Since the last post
in which we presented the reason why we needed to heavily invest in upgrading our engine, the engine-upgrade branch has been slowly and steadily diverging from master
After breaking and reassembling several subsystems we felt the need to stabilize a bit, and merge the changes in master. The reason is two-fold. First the extensive changes we made need real-world testing as we might not have thought of all the code paths. Second, we would like for the code to be able to be used by the other developers in their sub-projects. Also the merges with master were becoming increasingly difficult. Now, after about a month of polishing we are ready to land the first batch of engine-upgrade changes.
So since the beginning what has changed? Some stats: not including the source code from external libraries, 10,000 lines of code have been added, and 15,000 have been removed in more than 300 commits. We present two summaries of what has changed: a small one targeted players and a more extensive one targeted at developers.
What has changed for players?
Not much, and that’s the whole point: it looks like the regular engine and quacks like the regular engine, although the internals have changed a lot.
- Some parts of the console can handle autocompletion and history better (irssi-style).
- There is support for cvar and command descriptions (most of the basic commands have one).
- The usage of the /if command to detect modifier keys has been deprecated in favor of /modcase. Likewise /wait has been removed, it can be replaced by /delay 1f.
What has changed for the developers?
We started directly be re-implementing the most basic subsystems of the engine: commands, cvars and logs as well as a few other minor ones. They were designed to have the same API in the engine and (eventually) in the PNaCl sandboxes while enforcing security for the latter. Likewise, we designed them with thread safety in mind although the engine is still single-threaded, only the logs are thread-safe for now so as to allow the SMP thread to print debug info.
Here are more details on the changes:
- Our cvars can now be defined statically and registered automatically to better preserve the locality of the code. The interface for using them is minimalist, while allowing type-checking (“aa” doesn’t work for a bool while “on” does), range-checking, callbacks etc. The most basic example of a cvar is
static Cvar<int> maxfps("common.framerate.max", "int - the max framerate, 0 for unlimited", Cvar::ARCHIVE, 125); next to the main loop of the engine.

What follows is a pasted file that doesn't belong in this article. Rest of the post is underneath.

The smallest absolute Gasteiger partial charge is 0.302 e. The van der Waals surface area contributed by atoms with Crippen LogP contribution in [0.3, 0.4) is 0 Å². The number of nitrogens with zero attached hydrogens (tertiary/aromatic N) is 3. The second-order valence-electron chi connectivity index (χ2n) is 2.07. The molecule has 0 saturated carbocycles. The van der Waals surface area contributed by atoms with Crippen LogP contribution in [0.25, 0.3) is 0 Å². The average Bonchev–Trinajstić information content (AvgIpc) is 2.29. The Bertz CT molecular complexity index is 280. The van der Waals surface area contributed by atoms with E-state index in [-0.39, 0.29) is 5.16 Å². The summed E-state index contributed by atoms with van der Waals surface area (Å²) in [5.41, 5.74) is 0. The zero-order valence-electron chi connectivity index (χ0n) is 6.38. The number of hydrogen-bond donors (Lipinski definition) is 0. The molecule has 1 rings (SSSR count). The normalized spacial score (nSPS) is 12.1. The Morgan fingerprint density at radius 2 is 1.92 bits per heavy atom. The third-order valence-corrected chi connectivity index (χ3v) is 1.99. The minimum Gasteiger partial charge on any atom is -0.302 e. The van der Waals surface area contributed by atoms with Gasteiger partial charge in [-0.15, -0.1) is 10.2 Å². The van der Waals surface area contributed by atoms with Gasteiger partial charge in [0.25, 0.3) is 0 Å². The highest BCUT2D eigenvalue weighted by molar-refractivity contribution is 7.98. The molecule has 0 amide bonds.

- Commands, likewise, are automatically registered and have a smaller interface.
- Since we are using C++11 we used the excellent tinyformat library to extend the logs to accept custom datatypes while keeping the C printf syntax. Yet again to preserve locality, subsystems can have loggers with a log level configurable at runtime. That way you can avoid being spammed with /set developer 1.
The build system has been completely rewritten to allow the building of the gamelogic in sandboxes or as shared libraries, using the old ABI or the future PNaCl ABI. Most external libraries have been moved out of the tree and you should use the system libraries. On mingw32/64 msvc32/64 macosx32/64 external dependencies will be automatically downloaded by the build script. Our usage of C++11 targets GCC 4.6, Clang 3.2 and MSVC 2013 or higher.
The new filesystem is almost finished, but it breaks the compatibility with the current one so we are delaying it. New exciting projects our developers want to work on include the OS abstraction layer, the core event pump, profiles and keybinds. The implemention of PNaCl for the other sandboxes is a work in progress, for example, we are toying with the idea of moving libRocket completely inside the sandboxes.
Even if this first merge is an important milestone for our upgrading project, I want to emphasize that this is a very long term project. There is still a huge amount of work to do, and then some more.
Are you ready for Alpha 22 with the engine changes?